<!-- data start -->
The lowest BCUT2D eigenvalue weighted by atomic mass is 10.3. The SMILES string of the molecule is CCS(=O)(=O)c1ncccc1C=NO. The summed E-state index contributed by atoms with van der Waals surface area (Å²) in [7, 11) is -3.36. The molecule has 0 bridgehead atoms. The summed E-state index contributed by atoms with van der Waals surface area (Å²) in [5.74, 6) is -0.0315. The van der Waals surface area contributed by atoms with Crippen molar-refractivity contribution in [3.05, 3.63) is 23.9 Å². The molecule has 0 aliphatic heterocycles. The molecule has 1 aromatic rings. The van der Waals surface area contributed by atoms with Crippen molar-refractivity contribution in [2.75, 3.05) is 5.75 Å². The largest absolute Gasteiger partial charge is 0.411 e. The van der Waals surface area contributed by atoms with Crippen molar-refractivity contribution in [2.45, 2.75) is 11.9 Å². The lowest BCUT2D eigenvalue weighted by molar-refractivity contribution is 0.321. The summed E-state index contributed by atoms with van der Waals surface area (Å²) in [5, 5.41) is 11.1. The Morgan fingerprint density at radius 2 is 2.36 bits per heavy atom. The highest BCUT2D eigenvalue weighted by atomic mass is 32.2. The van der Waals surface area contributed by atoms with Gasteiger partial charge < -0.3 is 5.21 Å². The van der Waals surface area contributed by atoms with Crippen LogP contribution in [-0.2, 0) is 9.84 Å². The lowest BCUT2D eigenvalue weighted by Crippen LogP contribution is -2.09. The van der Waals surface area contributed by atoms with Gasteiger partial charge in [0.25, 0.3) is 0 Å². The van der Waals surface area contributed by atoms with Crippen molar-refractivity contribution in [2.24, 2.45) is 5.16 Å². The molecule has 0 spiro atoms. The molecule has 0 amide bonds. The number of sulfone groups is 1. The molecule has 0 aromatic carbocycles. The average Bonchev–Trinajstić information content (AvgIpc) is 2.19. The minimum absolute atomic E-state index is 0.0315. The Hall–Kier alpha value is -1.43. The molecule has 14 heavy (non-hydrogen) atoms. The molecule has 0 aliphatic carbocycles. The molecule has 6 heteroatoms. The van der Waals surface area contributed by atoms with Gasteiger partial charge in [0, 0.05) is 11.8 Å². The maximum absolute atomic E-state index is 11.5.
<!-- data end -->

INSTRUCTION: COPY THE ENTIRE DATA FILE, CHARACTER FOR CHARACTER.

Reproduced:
The lowest BCUT2D eigenvalue weighted by atomic mass is 10.3. The SMILES string of the molecule is CCS(=O)(=O)c1ncccc1C=NO. The summed E-state index contributed by atoms with van der Waals surface area (Å²) in [7, 11) is -3.36. The molecule has 0 bridgehead atoms. The summed E-state index contributed by atoms with van der Waals surface area (Å²) in [5.74, 6) is -0.0315. The van der Waals surface area contributed by atoms with Crippen molar-refractivity contribution in [3.05, 3.63) is 23.9 Å². The molecule has 0 aliphatic heterocycles. The molecule has 1 aromatic rings. The van der Waals surface area contributed by atoms with Crippen molar-refractivity contribution in [2.75, 3.05) is 5.75 Å². The largest absolute Gasteiger partial charge is 0.411 e. The van der Waals surface area contributed by atoms with Crippen molar-refractivity contribution in [2.45, 2.75) is 11.9 Å². The lowest BCUT2D eigenvalue weighted by molar-refractivity contribution is 0.321. The summed E-state index contributed by atoms with van der Waals surface area (Å²) in [5, 5.41) is 11.1. The Morgan fingerprint density at radius 2 is 2.36 bits per heavy atom. The highest BCUT2D eigenvalue weighted by atomic mass is 32.2. The van der Waals surface area contributed by atoms with Gasteiger partial charge < -0.3 is 5.21 Å². The van der Waals surface area contributed by atoms with Crippen LogP contribution in [-0.2, 0) is 9.84 Å². The lowest BCUT2D eigenvalue weighted by Crippen LogP contribution is -2.09. The van der Waals surface area contributed by atoms with Gasteiger partial charge in [0.25, 0.3) is 0 Å². The van der Waals surface area contributed by atoms with Crippen molar-refractivity contribution in [2.24, 2.45) is 5.16 Å². The molecule has 0 spiro atoms. The molecule has 0 amide bonds. The number of sulfone groups is 1. The molecule has 0 aromatic carbocycles. The average Bonchev–Trinajstić information content (AvgIpc) is 2.19. The minimum absolute atomic E-state index is 0.0315. The Hall–Kier alpha value is -1.43. The molecule has 14 heavy (non-hydrogen) atoms. The molecule has 0 aliphatic carbocycles. The molecule has 6 heteroatoms. The van der Waals surface area contributed by atoms with Gasteiger partial charge in [0, 0.05) is 11.8 Å². The maximum absolute atomic E-state index is 11.5.